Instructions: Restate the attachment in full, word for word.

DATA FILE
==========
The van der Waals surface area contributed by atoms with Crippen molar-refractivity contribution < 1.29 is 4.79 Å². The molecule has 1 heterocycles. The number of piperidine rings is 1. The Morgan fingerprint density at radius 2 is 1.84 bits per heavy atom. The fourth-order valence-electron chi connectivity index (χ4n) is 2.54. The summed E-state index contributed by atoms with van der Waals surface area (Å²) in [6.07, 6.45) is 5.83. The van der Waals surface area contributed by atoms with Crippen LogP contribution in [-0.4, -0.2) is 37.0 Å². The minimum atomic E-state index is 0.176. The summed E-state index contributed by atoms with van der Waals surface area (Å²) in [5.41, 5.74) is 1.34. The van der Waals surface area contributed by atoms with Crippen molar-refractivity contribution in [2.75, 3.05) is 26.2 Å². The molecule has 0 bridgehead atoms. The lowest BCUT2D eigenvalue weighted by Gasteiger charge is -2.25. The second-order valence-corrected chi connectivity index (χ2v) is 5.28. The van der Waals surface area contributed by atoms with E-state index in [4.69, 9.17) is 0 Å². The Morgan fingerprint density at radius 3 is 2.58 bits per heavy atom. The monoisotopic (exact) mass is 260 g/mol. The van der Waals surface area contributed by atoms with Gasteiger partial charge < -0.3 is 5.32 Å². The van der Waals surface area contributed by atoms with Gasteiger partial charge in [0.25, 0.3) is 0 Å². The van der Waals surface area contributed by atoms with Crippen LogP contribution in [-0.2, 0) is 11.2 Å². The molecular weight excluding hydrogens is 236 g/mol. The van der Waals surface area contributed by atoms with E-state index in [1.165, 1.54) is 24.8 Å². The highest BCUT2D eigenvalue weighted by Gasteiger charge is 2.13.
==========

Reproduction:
The van der Waals surface area contributed by atoms with Crippen molar-refractivity contribution < 1.29 is 4.79 Å². The molecule has 1 heterocycles. The number of piperidine rings is 1. The Morgan fingerprint density at radius 2 is 1.84 bits per heavy atom. The fourth-order valence-electron chi connectivity index (χ4n) is 2.54. The summed E-state index contributed by atoms with van der Waals surface area (Å²) in [6.07, 6.45) is 5.83. The van der Waals surface area contributed by atoms with Crippen LogP contribution in [-0.4, -0.2) is 37.0 Å². The minimum atomic E-state index is 0.176. The summed E-state index contributed by atoms with van der Waals surface area (Å²) in [5.41, 5.74) is 1.34. The van der Waals surface area contributed by atoms with Crippen molar-refractivity contribution in [2.75, 3.05) is 26.2 Å². The molecule has 0 bridgehead atoms. The lowest BCUT2D eigenvalue weighted by Gasteiger charge is -2.25. The second-order valence-corrected chi connectivity index (χ2v) is 5.28. The van der Waals surface area contributed by atoms with E-state index in [4.69, 9.17) is 0 Å². The Morgan fingerprint density at radius 3 is 2.58 bits per heavy atom. The monoisotopic (exact) mass is 260 g/mol. The van der Waals surface area contributed by atoms with Gasteiger partial charge < -0.3 is 5.32 Å². The van der Waals surface area contributed by atoms with Gasteiger partial charge in [0.25, 0.3) is 0 Å². The van der Waals surface area contributed by atoms with Crippen LogP contribution in [-0.2, 0) is 11.2 Å². The molecular weight excluding hydrogens is 236 g/mol. The van der Waals surface area contributed by atoms with E-state index in [1.165, 1.54) is 24.8 Å². The highest BCUT2D eigenvalue weighted by Gasteiger charge is 2.13.